Why do police so often get it wrong with anti-rape campaigns?

Police forces still seem to find it difficult to say that rape might be the fault of the men who decide to rape.

A South Wales Police anti-rape campaign.

Christmas would be nothing without its traditions. The stocking on your bed, the Quality Streets in your stomach ... your local police force’s tips on how not to get yourself raped. "It's Christmas, ladies! Here's a reminder how not to get raped!"

Every year sees anti-rape campaigns and, without fail, every year sees anti-rape campaigns that show no understanding of rape. Nottinghamshire police hit the headlines today for basing their campaign on a re-working of The Nightmare Before Christmas (the line “it happened in a flash” didn’t do much to convey a victim’s ordeal). Compared to some efforts, Nottingham’s “Don’t think you can take what you want because you want it” campaign was almost evolved. It's not that Britain’s police forces like rape. The good news is the majority of this country's police forces know rape is definitely a bad thing. They just haven't all quite worked out who's to blame for it.

It might be the women who aren’t organised. Cumbria police have launched the ‘Keys, Money, Phone, Plans to get home’ campaign for Christmas 2013. They’ve helpfully coloured it pink so ladies know the message is just for us.

Then again, rape might be the fault of women who walk home alone. In a poster that manages to perpetuate rape myths in two languages, South Wales police are very clear that they don’t want us to GO IT ALONE, producing an anti-rape campaign that puts red, blood-tinged wording next to a scantily clad woman stumbling home. This focus is despite the fact women are more likely to be raped by the men they go home to.

Or rape might be the fault of women who drink too much. ‘Go out and enjoy yourself but think before you drink’, West Yorkshire police tell us, in their best impression of your sexist dad. It’s unclear what exactly a woman is meant to think about before she drinks but I imagine it isn’t whether she can afford the next vodka.

There’s often confusion about whether victims of sexual abuse are different than victims of property crime. West Yorkshire police have decided to answer this question once and for all by using exactly the same Christmas campaign for theft and rape – just replacing the man flashing his cash with a woman dancing. A woman having (too much?) fun and then being raped is definitely the equivalent of a man hanging an expensive phone out his pocket and then having it stolen. “Look at her, throwing her appealing body around in plain view of rapists. She should put that away for safe keeping!”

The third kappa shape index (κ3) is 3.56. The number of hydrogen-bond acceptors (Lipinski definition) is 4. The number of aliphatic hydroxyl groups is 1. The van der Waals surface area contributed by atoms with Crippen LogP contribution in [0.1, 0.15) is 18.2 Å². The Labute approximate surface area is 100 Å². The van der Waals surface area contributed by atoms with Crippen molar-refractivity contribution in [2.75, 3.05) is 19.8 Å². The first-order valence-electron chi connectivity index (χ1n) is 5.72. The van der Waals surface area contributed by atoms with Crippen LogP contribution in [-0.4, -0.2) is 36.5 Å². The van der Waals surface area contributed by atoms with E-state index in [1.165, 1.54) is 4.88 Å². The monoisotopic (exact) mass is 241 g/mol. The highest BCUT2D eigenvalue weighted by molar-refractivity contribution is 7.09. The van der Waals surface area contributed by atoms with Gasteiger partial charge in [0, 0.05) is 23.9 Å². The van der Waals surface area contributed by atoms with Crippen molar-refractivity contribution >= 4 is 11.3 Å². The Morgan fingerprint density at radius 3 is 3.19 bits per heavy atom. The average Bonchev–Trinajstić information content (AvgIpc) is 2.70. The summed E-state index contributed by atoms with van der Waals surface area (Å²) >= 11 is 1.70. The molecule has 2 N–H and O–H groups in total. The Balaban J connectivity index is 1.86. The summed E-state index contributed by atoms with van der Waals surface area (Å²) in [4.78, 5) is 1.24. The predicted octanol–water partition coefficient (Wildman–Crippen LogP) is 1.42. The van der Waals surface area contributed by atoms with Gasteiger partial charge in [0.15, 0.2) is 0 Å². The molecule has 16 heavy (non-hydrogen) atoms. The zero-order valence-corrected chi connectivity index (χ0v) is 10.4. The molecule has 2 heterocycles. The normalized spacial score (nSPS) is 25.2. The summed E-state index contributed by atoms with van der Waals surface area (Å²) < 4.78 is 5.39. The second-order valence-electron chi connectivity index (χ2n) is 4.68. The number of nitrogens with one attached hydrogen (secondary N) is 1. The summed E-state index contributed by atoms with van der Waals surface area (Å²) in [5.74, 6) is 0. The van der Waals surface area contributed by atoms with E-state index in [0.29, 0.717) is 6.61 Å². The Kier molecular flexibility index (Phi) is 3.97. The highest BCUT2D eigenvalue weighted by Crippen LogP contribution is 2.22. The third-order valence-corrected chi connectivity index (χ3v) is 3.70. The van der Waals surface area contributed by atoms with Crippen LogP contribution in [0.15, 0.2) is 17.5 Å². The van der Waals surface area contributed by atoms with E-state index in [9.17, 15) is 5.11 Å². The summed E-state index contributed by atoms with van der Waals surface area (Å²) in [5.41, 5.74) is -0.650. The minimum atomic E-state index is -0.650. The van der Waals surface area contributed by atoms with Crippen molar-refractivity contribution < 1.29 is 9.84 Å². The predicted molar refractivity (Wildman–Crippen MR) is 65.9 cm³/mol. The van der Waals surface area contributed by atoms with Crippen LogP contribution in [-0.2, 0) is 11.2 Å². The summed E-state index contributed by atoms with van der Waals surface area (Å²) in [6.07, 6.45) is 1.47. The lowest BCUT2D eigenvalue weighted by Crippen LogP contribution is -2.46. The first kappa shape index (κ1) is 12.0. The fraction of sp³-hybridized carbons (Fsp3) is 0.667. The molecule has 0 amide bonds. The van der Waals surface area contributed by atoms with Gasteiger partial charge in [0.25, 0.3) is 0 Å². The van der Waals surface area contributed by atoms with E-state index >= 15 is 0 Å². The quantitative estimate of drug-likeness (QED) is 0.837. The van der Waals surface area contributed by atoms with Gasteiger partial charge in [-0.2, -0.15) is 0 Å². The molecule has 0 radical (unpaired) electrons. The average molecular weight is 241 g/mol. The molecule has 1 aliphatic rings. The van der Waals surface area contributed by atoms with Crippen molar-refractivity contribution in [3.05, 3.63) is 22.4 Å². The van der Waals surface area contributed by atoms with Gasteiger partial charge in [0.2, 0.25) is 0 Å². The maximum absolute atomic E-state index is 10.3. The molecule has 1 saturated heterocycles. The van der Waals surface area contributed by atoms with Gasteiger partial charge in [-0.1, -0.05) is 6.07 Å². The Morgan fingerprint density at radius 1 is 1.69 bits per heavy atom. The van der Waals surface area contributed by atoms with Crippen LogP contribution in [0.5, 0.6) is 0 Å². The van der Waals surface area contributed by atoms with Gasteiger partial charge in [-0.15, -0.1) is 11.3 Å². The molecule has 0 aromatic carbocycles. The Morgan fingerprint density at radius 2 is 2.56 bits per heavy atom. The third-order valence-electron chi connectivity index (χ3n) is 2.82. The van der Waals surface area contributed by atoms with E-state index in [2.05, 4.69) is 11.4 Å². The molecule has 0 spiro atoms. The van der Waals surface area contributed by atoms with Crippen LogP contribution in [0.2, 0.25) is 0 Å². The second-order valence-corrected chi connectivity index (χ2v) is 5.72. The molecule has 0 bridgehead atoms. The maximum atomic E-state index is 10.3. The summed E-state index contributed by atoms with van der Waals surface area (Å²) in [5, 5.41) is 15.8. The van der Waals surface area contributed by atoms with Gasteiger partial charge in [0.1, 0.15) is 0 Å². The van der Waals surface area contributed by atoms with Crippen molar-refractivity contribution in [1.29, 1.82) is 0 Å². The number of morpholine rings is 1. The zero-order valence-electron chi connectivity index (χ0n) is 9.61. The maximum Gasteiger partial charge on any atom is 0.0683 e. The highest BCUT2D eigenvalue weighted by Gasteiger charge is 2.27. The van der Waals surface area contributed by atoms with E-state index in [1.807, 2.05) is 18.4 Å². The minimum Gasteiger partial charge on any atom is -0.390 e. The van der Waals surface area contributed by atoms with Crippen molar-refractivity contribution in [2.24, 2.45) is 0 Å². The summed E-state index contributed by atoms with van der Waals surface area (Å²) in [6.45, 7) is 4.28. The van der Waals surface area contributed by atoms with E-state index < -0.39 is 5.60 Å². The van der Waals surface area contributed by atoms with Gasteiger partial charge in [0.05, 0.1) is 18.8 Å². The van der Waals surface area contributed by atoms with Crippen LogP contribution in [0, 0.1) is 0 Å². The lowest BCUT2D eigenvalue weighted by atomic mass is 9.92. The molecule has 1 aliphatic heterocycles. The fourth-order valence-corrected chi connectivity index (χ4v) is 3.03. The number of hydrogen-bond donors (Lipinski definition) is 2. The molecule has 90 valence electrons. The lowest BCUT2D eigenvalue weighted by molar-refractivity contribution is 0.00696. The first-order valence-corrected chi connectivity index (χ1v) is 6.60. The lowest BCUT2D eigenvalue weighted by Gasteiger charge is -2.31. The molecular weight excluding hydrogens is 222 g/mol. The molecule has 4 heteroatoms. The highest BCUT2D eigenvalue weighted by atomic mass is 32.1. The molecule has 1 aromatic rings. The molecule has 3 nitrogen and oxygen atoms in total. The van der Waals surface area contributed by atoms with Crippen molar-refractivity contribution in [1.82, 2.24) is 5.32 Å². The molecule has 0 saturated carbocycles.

The police service of Northern Ireland, meanwhile, have announced that alcohol is the number one rape drug and ask us how much we’ve taken already. Women are so complicit in our own rape that we’re now actually drugging ourselves.

Or, y’know, rape might be the fault of the men who decide to rape. In a culture where women wearing hairy stockings and chastity pants are genuinely what some humans think are the best ways to stop men from raping, perhaps none of this should be surprising. But it has to be said, it’s particularly depressing when it's the police – those people whose job it is to be trusted to prevent and provide justice for victims of crime – who can’t address sexual violence without perpetuating victim-blaming myths.

It is true that someone who is drunk, alone, and stumbling home can be vulnerable to rape. It’s also true that campaigns that successfully got women to be sober, carry a foghorn, and be in bed by 9pm would not deal with the fact there are men out there who think it’s perfectly OK to rape them (or deal with the majority of circumstances that don’t fit the ‘stranger following a drunk girl home’ model). It does, however, reinforce the idea that plagues women from school to adulthood: it isn’t men’s responsibility not to be a rapist, it’s women’s responsibility to avoid being victims.

West Mercia and Warwickshire’s joint campaign ‘Stop Rape Now’ is a rare example of excellence. ‘Having fun is not a crime,’ their Christmas campaign says. ‘Rape is.’ It’s a message that needs getting out to both survivors and rapists. And alarmingly it seems, many of this country’s police forces.

Everyday Victim-Blaming are asking readers to submit their police force's campaigns. Find out more here.

Frances Ryan is a journalist and political researcher. She writes regularly for the Guardian, New Statesman, and others on disability, feminism, and most areas of equality you throw at her. She has a doctorate in inequality in education. Her website is here.

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Nigel Farage's love for Dunkirk shows how Brexiteers learned the wrong lessons from WWII

Film has given Britain a dangerously skewed perspective on World War II

For months now it’s been hard to avoid the publicity for what seems like an epidemic of new World War Two films for 2017. June brought us Churchill (starring Brian Cox), which concerns Operation Overlord and the allied invasion of Normandy in 1944. A month later, in July we were pushed back four years, to Dunkirk, with Christopher Nolan’s film of the evacuation of Allied troops from French soil in the summer of 1940. April had already brought Their Finest, a comedy about making a - let us not let the irony go unacknowledged -  stirring film about the evacuation of Dunkirk in the event’s more or less immediate aftermath and November will bring us Darkest Hour, some events in which will predate all three earlier films, as Gary Oldman’s Churchill struggles through the earliest days of his war premiership.

This glut is peculiar. There are no significant round anniversaries to commemorate (e.g. Dunkirk is 77 years ago, the Normandy landings 73). More, we’re meant to be in the middle of a series of commemorations of the horror and waste of the Great War of 1914-18, but that seems to have slipped away from us in the political turmoil that’s engulfed this country since 2014. Instead, it’s to the Second World War we return yet again. To modern Britain’s founding myth.

It’s a coincidence, of course, that these films should come along together, and at a seemingly odd time. They were developed separately, and films takes so long to conceive and produce that no one could have anticipated them arriving together, let alone arriving in a toxic Brexit Britain where they seem like literally the least useful things for anyone in the UK to watch right now. As works that will inevitably, whatever their own creative intentions and merits, be hi-jacked by a press and political culture that is determined to gloss its opposition to the UK’s membership of the European Union, and its appalling mishandling of the process of exit with garbled references to, the conflict the films portray.